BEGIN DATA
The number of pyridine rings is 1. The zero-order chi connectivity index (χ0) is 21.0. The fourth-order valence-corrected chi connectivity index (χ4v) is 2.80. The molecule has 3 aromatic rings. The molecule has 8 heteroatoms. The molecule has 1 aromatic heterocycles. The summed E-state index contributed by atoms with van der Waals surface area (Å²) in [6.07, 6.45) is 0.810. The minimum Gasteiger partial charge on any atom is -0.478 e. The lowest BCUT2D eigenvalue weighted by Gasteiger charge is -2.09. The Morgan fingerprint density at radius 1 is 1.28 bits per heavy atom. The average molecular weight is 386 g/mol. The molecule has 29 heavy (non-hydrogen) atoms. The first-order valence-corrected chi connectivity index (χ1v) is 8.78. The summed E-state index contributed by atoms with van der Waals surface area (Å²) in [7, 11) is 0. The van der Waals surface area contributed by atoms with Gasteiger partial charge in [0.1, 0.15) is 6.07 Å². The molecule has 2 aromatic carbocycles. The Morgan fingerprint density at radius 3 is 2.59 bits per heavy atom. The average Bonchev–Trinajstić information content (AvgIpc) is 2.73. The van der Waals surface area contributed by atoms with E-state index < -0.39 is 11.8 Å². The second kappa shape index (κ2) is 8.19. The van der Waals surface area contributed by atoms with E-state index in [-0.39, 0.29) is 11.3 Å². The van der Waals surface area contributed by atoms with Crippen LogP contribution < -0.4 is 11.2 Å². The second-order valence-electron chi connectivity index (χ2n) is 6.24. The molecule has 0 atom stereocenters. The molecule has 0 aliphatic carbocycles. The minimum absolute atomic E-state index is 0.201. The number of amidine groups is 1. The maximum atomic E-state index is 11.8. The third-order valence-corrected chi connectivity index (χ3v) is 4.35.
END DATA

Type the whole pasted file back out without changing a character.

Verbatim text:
The number of pyridine rings is 1. The zero-order chi connectivity index (χ0) is 21.0. The fourth-order valence-corrected chi connectivity index (χ4v) is 2.80. The molecule has 3 aromatic rings. The molecule has 8 heteroatoms. The molecule has 1 aromatic heterocycles. The summed E-state index contributed by atoms with van der Waals surface area (Å²) in [6.07, 6.45) is 0.810. The minimum Gasteiger partial charge on any atom is -0.478 e. The lowest BCUT2D eigenvalue weighted by Gasteiger charge is -2.09. The Morgan fingerprint density at radius 1 is 1.28 bits per heavy atom. The average molecular weight is 386 g/mol. The molecule has 29 heavy (non-hydrogen) atoms. The first-order valence-corrected chi connectivity index (χ1v) is 8.78. The summed E-state index contributed by atoms with van der Waals surface area (Å²) in [7, 11) is 0. The van der Waals surface area contributed by atoms with Gasteiger partial charge in [0.1, 0.15) is 6.07 Å². The molecule has 2 aromatic carbocycles. The Morgan fingerprint density at radius 3 is 2.59 bits per heavy atom. The average Bonchev–Trinajstić information content (AvgIpc) is 2.73. The van der Waals surface area contributed by atoms with E-state index < -0.39 is 11.8 Å². The second kappa shape index (κ2) is 8.19. The van der Waals surface area contributed by atoms with E-state index in [-0.39, 0.29) is 11.3 Å². The van der Waals surface area contributed by atoms with Crippen LogP contribution < -0.4 is 11.2 Å². The second-order valence-electron chi connectivity index (χ2n) is 6.24. The molecule has 0 atom stereocenters. The molecule has 0 aliphatic carbocycles. The minimum absolute atomic E-state index is 0.201. The number of amidine groups is 1. The maximum atomic E-state index is 11.8. The third-order valence-corrected chi connectivity index (χ3v) is 4.35.